Landing at Samenspraak is like coming a full circle in my life’s trajectory. From a very early age I assisted my grandmother in facilitating family dialogues, a form of settling domestic disputes among the members of the family clan. Little did I know then, that my ‘OMA’ was teaching me to detach from another ‘OMA’- Oordelen, Mening, Advies.
My education and work journey also took me through a path where oral discussion was the main source of communication. As a student and lecturer of Sociology; as a journalist; as a women rights activist; as an ethnographic researcher and English language coach, all I did was spoke to people and listened to people.
I arrived in the Netherlands in November 2019, six months pregnant, all by myself, with a hand carry cabin bag, in my summer shoes and a winter jacket that didn’t zip up because of my baby bump. I was right away socialised into the Dutch commute culture. Train, Bus, Metro I did it all in one go, then walked a bit to report at work.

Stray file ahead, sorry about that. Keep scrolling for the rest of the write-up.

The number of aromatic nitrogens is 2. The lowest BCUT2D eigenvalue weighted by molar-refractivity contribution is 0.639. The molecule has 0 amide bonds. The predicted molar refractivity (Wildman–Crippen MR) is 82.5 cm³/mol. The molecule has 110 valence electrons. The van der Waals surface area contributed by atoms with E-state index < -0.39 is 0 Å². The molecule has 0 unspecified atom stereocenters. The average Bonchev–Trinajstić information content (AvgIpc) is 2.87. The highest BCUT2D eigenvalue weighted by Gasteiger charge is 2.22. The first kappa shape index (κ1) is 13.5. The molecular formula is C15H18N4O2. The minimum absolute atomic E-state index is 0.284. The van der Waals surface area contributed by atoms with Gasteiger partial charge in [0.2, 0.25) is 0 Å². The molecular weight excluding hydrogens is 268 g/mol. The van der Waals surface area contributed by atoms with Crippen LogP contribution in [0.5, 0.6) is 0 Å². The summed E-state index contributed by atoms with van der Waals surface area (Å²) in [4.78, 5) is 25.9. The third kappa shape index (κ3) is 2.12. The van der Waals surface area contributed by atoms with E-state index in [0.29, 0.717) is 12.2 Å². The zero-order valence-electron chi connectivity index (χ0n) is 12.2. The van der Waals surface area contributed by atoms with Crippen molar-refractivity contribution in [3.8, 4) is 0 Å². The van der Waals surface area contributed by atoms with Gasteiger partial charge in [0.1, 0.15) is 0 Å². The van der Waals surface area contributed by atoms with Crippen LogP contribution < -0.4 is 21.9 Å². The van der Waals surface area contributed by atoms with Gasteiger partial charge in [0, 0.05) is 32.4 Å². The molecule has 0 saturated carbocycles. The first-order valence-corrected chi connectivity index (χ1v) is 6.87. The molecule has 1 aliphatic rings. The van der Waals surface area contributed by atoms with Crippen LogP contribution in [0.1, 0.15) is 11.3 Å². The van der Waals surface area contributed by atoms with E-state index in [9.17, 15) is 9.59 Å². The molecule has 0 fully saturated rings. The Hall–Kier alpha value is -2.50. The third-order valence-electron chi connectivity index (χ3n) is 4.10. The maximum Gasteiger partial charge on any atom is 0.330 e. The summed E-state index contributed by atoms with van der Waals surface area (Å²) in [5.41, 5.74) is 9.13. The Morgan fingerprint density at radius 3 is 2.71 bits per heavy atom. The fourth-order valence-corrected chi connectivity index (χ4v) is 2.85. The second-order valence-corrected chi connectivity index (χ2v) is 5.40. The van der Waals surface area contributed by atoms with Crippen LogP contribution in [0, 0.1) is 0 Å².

By christmas, I had moved into a rented appartment in Apeldoorn, a place I had immediately fallen in love with, the moment I stepped out of the train. There was something in the air that felt like home. I had right away decided this is home from now onwards. And like most Dutch i commuted via train to and from my workplace in Amsterdam. My husband and my son then joined me in the Netherlands and in the strict lockdown atmosphere I gave birth to my daughter on an Ikea bed (90 x 200cm) placed in what was my home office.
Having ended my work contract, I was out of job for several months. I was advised to take up voluntary work, and this is how I came accross Samenspraak. On my first day when I was riding back home, after three good hours spent at the Buurt Kamer, I had tears of joy dripping through my cheeks. The activist in me was awakened, I felt complete, I felt settled.